By Daniel Wiessner
ALBANY, N.Y., Nov 19 (Reuters) - New York's attorney general
had the authority to reject the proposed privatization of a
Mitchell-Lama apartment complex in Manhattan, the state's top
court has ruled.
East Midtown Plaza Housing Company had argued that its
privatization plan did not include the "offer or sale of
securities" required under the state Martin Act, which gives the
attorney general broad regulatory powers over securities
transactions. East Midtown Plaza operates a six-building,
746-unit complex between 1st and 2nd avenues and 23rd and 25th
The Court of Appeals on Monday unanimously rejected East
Midtown's argument, holding that the office of former attorney
general Andrew Cuomo had the authority to block the plan under
the statute because it was not approved by tenants in two-thirds
of the complex's units.
"In short, the changes affecting shareholders are
substantial enough to constitute a different investment such
that the proposed privatization can fairly be characterized as
an 'offering or sale' of securities," Judge Victoria Graffeo
wrote for the court.
New York's 1955 Mitchell-Lama Law offers developers
financial incentives, including tax breaks, to put up housing
for people with low and moderate incomes. In return, developers
agree to a set of regulations governing rent, profit and tenant
East Midtown incorporated as a Mitchell-Lama complex in
1968. Shares were distributed to tenants based on the size of
their units, with those in larger units receiving more. The
attorney general rejected a 2004 privatization vote, finding
that East Midtown had failed to properly file its plan with the
state as required by the Martin Act.
A second vote was held in 2009, in which East Midtown failed
to garner the support of tenants in two-thirds of the
apartments, as required by the company's certificate of
incorporation. The attorney general rejected the plan.
East Midtown in 2010 filed an Article 78 petition seeking a
declaration that the Martin Act did not apply. The company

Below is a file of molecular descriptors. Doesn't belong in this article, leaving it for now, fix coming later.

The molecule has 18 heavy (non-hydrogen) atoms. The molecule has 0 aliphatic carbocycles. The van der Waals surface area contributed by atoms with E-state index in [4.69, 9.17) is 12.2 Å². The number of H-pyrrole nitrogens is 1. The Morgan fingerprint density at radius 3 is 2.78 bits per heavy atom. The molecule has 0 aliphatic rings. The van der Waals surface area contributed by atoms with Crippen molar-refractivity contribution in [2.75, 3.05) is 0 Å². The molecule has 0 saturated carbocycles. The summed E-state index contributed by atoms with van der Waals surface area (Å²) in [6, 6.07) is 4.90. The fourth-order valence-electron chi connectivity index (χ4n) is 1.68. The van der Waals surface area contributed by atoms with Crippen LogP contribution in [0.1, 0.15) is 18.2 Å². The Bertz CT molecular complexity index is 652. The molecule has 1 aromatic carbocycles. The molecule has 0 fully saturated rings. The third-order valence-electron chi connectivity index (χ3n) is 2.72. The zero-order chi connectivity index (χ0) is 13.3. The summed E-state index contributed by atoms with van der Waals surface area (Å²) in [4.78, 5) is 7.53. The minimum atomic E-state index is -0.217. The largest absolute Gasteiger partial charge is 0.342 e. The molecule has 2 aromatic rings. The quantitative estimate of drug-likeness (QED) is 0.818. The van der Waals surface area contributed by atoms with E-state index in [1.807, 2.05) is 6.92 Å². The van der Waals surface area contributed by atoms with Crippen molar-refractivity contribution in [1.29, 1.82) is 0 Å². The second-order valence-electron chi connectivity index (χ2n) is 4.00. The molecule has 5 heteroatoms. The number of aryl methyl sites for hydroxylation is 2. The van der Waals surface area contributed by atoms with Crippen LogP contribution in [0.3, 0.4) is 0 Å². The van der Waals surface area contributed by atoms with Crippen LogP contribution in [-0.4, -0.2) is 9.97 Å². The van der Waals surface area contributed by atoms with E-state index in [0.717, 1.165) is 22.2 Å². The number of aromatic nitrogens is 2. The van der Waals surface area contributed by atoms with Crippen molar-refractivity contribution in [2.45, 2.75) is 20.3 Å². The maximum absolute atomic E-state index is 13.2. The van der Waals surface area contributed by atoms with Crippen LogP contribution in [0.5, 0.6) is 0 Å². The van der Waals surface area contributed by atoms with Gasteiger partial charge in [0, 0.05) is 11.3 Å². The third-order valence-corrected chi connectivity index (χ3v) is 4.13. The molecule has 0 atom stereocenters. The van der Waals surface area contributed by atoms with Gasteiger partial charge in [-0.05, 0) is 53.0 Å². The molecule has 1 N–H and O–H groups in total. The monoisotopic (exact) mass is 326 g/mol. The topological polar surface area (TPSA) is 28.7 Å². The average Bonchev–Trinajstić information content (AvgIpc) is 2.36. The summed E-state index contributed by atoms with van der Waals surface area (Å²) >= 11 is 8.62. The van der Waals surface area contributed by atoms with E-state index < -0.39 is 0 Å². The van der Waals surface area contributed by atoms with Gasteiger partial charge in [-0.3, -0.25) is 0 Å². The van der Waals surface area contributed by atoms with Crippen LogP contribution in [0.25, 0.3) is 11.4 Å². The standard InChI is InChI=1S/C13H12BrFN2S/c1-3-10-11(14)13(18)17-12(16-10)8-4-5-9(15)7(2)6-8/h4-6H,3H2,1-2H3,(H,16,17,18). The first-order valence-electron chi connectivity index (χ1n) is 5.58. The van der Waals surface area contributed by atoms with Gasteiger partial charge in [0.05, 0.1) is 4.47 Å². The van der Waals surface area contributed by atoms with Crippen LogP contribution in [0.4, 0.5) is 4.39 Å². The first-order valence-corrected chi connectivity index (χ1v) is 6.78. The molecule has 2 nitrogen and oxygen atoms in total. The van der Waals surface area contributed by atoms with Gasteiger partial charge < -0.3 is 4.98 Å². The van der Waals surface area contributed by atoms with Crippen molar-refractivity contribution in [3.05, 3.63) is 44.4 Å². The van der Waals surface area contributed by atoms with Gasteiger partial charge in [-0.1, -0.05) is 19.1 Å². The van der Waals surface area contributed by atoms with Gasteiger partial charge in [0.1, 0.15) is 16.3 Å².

argued that it was attempting to amend its certificate of
incorporation, not dissolve the corporation and replace it with
a private entity that would have issued new shares.
In 2010, former Manhattan Supreme Court justice Emily Jane
Goodman, who has since retired, dismissed the claims. The
Appellate Division, First Department, last year upheld her
The Court of Appeals on Monday agreed, finding that under
the complex's rules, the privatization vote must be based on the
number of apartments, not the total number of shares.
Chief Judge Jonathan Lippman and Judges Carmen Ciparick,
Eugene Pigott, Susan Read and Robert Smith concurred.
George Richardson, who represented East Midtown, said the
company was "disappointed" and that the court's decision is a
"phenomenal broadening of the Martin Act."
The attorney general's office did not return a request for
The case is East Midtown Plaza Housing Company v. Andrew
Cuomo, New York State Court of Appeals, No. 187.
For East Midtown: George Richardson of Sullivan & Worcester.
For the state: Deputy Solicitor General Richard Dearing.
For the East Midtown Tenant-Cooperative Association: Kevin
McConnell of Himmelstein McConnell & Gribben.
For the East Midtown Mitchell-Lama Organization: Barry
For the New York City Department of Housing Preservation and
Development: Victoria Scalzo.
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